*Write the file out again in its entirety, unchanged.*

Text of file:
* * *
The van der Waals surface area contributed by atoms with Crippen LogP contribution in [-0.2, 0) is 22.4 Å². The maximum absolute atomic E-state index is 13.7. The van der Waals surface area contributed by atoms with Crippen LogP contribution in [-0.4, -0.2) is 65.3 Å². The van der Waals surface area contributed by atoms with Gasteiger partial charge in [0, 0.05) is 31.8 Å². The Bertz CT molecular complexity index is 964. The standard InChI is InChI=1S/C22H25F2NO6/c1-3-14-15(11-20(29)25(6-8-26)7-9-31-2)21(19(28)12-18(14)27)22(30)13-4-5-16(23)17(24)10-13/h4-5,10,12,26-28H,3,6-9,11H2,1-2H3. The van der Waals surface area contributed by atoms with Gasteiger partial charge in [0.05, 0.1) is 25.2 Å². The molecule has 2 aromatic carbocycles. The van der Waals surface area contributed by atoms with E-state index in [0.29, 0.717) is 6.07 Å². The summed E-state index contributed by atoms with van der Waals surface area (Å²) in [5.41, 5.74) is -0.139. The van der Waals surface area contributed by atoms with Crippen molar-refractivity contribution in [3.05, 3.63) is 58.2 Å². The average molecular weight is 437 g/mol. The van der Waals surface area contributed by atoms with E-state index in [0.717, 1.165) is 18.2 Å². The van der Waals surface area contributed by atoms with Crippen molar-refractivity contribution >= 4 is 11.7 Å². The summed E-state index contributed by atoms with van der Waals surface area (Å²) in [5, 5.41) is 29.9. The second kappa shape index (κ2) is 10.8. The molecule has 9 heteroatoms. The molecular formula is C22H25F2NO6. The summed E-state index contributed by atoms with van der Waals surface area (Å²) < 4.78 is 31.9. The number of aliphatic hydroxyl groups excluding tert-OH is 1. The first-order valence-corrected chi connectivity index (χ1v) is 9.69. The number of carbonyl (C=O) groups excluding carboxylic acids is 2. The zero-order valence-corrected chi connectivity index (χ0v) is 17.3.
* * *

The van der Waals surface area contributed by atoms with Crippen LogP contribution in [-0.2, 0) is 22.4 Å². The maximum absolute atomic E-state index is 13.7. The van der Waals surface area contributed by atoms with Crippen LogP contribution in [-0.4, -0.2) is 65.3 Å². The van der Waals surface area contributed by atoms with Gasteiger partial charge in [0, 0.05) is 31.8 Å². The Bertz CT molecular complexity index is 964. The standard InChI is InChI=1S/C22H25F2NO6/c1-3-14-15(11-20(29)25(6-8-26)7-9-31-2)21(19(28)12-18(14)27)22(30)13-4-5-16(23)17(24)10-13/h4-5,10,12,26-28H,3,6-9,11H2,1-2H3. The van der Waals surface area contributed by atoms with Gasteiger partial charge in [0.05, 0.1) is 25.2 Å². The molecule has 2 aromatic carbocycles. The van der Waals surface area contributed by atoms with E-state index in [0.29, 0.717) is 6.07 Å². The summed E-state index contributed by atoms with van der Waals surface area (Å²) in [5.41, 5.74) is -0.139. The van der Waals surface area contributed by atoms with Crippen molar-refractivity contribution in [3.05, 3.63) is 58.2 Å². The average molecular weight is 437 g/mol. The van der Waals surface area contributed by atoms with E-state index in [0.717, 1.165) is 18.2 Å². The van der Waals surface area contributed by atoms with Crippen molar-refractivity contribution >= 4 is 11.7 Å². The summed E-state index contributed by atoms with van der Waals surface area (Å²) in [5, 5.41) is 29.9. The second kappa shape index (κ2) is 10.8. The molecule has 9 heteroatoms. The molecular formula is C22H25F2NO6. The summed E-state index contributed by atoms with van der Waals surface area (Å²) < 4.78 is 31.9. The number of aliphatic hydroxyl groups excluding tert-OH is 1. The first-order valence-corrected chi connectivity index (χ1v) is 9.69. The number of carbonyl (C=O) groups excluding carboxylic acids is 2. The zero-order valence-corrected chi connectivity index (χ0v) is 17.3.